Why We Hate It When People Invade Our Space
John Travolta and Joe Biden put it in the news, but it's an everyday problem.
Posted Feb 27, 2015
Those photos of John Travolta, at the Oscars with Scarlett Johansson and Idina Menzel, and Joe Biden, at the swearing-in ceremony of new Secretary of Defense Ashton Carter, seeming to keep their hands on seemingly unsuspecting women for unusually long times, have dominated social media for a week and have many asking, what's the brouhaha about? Why are these things important?
Beyond the uncomfortable looks of the women involved, and the jokes about the incidents, there is something more important going on here.
Any time someone’s space is violated, two things happen: It registers in our long-term memory, where all negative experiences are recorded—this is why we don’t have to relearn every day not to touch a hot stove—and it causes “limbic hijacking." This is an unsettling of neural activity that serves to protect us, and gets us ready for survival behaviors such as freezing in place (as we see in these photos from last week); distancing or running away; and, finally, the fight-or-flight response. In all three cases, limbic hijacking takes us away from our normal thinking and cognitive processing as well as homeostasis, and leaves us rattled.
In both of these incidents, with Travolta and Biden, the women involved (Menzel, Johansson, and Stephanie Carter) were attending to important moments in their lives; the last thing they wanted to do was to be distracted. We could say they were working in furtherance of something—no small matter. Then along comes someone who seems to think he's entitled to violate their intimate space—generally considered the space from one's skin to about 10 inches away—without considering their wants or the context; Is this the right place to do this? This is what we call having a lack of social intelligence—after all, the burden is on these men to determine if their intrusive behavior will be proper and wanted. Clearly, it was not.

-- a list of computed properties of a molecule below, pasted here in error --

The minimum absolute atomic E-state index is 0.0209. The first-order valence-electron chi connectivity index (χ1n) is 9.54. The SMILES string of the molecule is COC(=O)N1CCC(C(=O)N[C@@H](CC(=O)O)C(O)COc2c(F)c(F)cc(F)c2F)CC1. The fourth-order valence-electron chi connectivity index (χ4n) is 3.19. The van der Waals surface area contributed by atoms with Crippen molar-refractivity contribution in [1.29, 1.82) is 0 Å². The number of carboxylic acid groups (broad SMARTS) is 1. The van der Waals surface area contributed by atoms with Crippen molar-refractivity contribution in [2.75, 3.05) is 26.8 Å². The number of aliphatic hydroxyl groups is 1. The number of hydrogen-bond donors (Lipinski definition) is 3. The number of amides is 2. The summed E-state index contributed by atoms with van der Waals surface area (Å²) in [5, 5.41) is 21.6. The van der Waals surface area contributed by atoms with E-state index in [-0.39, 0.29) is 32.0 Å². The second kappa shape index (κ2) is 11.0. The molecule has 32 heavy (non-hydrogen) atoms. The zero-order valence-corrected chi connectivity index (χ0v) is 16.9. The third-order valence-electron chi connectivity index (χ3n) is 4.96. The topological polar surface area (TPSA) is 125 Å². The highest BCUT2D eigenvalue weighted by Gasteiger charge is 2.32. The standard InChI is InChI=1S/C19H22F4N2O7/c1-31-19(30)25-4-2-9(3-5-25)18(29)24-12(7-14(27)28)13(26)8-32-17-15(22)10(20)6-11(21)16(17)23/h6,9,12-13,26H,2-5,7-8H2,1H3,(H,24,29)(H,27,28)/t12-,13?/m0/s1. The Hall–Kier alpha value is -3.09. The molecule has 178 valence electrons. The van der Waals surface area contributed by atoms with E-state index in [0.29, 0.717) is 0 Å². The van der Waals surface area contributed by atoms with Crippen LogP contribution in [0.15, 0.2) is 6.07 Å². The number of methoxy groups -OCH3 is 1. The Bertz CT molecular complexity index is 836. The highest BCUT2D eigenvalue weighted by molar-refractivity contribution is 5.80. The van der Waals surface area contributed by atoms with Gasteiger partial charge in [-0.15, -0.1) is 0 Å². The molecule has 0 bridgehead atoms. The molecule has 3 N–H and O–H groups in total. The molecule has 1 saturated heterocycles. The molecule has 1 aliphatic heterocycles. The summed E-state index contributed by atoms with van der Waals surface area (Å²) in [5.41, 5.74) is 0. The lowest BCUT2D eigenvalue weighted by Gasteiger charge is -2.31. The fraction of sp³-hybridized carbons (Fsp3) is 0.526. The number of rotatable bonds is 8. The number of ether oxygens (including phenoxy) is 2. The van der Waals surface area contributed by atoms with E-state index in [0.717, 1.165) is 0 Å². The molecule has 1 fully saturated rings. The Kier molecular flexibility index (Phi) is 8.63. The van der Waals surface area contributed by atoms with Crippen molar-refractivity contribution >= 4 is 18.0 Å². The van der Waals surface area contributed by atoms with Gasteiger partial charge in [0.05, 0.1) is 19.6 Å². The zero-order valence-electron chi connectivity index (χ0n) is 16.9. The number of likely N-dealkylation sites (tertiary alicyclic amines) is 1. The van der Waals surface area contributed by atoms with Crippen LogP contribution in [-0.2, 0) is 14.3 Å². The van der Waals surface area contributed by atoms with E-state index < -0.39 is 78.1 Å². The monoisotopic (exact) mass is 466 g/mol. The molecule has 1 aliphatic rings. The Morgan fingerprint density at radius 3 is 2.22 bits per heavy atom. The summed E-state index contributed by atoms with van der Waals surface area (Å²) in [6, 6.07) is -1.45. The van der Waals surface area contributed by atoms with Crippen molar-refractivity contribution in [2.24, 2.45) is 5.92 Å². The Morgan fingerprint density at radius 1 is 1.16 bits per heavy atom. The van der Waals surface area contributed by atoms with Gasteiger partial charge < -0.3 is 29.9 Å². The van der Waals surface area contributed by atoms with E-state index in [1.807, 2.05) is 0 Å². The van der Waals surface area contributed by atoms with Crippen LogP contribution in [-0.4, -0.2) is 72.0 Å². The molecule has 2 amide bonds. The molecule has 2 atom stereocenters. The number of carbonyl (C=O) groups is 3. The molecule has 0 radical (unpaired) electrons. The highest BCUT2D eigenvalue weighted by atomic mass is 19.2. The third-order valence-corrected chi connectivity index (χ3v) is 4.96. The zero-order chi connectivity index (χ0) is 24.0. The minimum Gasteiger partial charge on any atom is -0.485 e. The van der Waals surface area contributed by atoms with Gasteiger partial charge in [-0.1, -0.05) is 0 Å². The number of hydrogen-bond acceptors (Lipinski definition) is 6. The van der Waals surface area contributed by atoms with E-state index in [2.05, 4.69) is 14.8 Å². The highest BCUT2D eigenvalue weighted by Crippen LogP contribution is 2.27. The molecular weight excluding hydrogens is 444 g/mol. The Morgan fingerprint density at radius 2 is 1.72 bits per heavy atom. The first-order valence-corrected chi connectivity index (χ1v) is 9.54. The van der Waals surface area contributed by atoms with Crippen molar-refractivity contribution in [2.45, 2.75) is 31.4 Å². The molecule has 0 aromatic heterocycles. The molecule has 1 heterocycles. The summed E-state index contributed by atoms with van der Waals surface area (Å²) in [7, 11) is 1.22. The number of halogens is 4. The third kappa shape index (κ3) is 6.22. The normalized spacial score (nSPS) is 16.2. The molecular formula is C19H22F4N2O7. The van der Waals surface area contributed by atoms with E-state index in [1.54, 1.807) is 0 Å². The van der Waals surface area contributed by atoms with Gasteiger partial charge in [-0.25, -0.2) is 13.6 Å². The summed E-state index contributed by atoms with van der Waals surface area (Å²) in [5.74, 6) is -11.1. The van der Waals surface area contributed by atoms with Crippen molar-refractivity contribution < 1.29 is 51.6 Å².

So what's the big deal? The effects of limbic hijacking, that emotional unsettling, actually last about 30 minutes or so. They can make us falter or stumble cognitively. They can even affect memory and muscle control. Ever wonder why you can’t think of the cleverest lines until 30 minutes after an argument's over? Or why, when someone scares you, your heart races and it takes a while to settle down? It's because of limbic hijacking.
So next time you see people exercising poor judgment and a lack of social intelligence, it isn’t just quaint or no big deal; it's an invasion of the intimate space that we value and hold dear. Such behavior is not wanted, it is ill timed, ill advised, and most of all, psychologically discomforting. Period. End of story. That’s why it matters.
Joe Navarro, M.A., is a 25-year veteran of the FBI and author of What Every Body is Saying, as well as Louder Than Words. For additional information and a free bibliography, please contact him through Psychology Today or at www.jnforensics.com. Joe can be found on twitter: @navarrotells or on Facebook. His latest book, Dangerous Personalities, (Rodale) is available on Amazon.
Copyright © 2015, Joe Navarro